Today Islam is the fastest growing religion in the history of the world.
Britain's UK 2001 census confirms that, with more than 1.6 million UK Muslims (2.7% of the population), Islam is now this country's second largest faith after Christianity.
Muslims are a diverse and a vibrant community and they form an essential
part of Britain’s multi-ethnic, multi-cultural society. Despite their
contributions, however, British Muslims suffer significantly from various
forms of alienation, discrimination, harassment and violence rooted
in misinformed and stereotyped representations of Islam and its adherents
- the irrational phenomenon we have come to as Islamophobia.
has now become a recognised form of racism. Furthermore, as with the
inaccuracy of such terms as ‘anti-Semitism’, to describe the anti-Jewish hostility that developed in the late nineteenth century, ‘Islamophobia’ bears
many similar hallmarks.
This intolerance and stereotypical views of Islam manifest themselves in a number of ways from verbal/written abuse, discrimination at schools and workplaces, psychological harassment/pressure and outright violent attacks on mosques and individuals.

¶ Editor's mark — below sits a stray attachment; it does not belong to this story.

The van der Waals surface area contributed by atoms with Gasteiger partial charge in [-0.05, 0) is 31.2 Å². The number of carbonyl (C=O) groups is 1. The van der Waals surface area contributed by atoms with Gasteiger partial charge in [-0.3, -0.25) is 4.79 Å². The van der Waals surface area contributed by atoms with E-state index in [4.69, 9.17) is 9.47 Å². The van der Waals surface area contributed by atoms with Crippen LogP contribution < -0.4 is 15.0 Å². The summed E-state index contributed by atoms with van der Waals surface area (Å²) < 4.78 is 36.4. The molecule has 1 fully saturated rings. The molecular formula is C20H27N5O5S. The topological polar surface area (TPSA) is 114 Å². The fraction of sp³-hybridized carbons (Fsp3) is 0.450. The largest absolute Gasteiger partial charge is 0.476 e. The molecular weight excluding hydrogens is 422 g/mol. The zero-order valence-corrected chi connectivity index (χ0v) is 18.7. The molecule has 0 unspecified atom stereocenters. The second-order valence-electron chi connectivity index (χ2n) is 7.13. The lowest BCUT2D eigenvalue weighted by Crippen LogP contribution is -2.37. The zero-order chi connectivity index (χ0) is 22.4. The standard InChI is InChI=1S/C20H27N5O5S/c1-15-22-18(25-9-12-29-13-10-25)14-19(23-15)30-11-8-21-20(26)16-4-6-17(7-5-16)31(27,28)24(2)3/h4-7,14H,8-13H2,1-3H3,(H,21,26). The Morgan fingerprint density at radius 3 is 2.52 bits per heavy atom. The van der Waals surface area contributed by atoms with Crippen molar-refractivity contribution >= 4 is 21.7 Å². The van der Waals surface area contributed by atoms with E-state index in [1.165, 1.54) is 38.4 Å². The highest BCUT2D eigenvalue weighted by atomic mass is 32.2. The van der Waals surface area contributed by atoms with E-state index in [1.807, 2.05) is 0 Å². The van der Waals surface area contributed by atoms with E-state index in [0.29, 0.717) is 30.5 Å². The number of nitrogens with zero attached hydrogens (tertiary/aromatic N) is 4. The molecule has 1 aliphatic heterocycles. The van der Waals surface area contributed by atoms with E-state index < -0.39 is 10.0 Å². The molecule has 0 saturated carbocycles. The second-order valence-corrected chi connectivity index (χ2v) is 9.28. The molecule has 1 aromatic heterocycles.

The report on Islamophobia by the Runnymede Trust in 1997 is an illustration of the growing magnitude of the problem. The problem was again highlighted in January 2000 by the Interim Report of the Research Project on Religious Discrimination, commissioned by the Home Office and based at the University of Derby, and by the Parekh Report on The Future of Multi-Ethnic Britain in October 2000.
There is no shortage of studies on the existence of Islamophobia and recommendations on how to address this problem.
However, bar a few exceptions, these recommendations are yet to be implemented by the Government.
As a consequence, this has resulted in social unease and disturbances as we have seen in some Northern cities and
towns, and increase in incitement to racial and religious hatred.
In the wake of September 11, in the UK alone, within a space of two weeks, there were more than 600 cases of Islamophobic harassment, violence and criminal damage.
Today Muslims and other minority multi-ethnic religious communities in the UK still remain unprotected against the offence of incitement to religious hatred.
Forum Against Islamophobia & Racism (FAIR) was founded in 2001 as an independent charitable organization – our
aim is to work towards establishing a Safe, Just and Tolerant Britain
in which Islamophobia and racism have no place.
Although specialist in nature as an organisation in itself, FAIR emphasises on partnership and multi-agency working and to this end we work with organisations across numerous disciplines and with communities towards common purposes.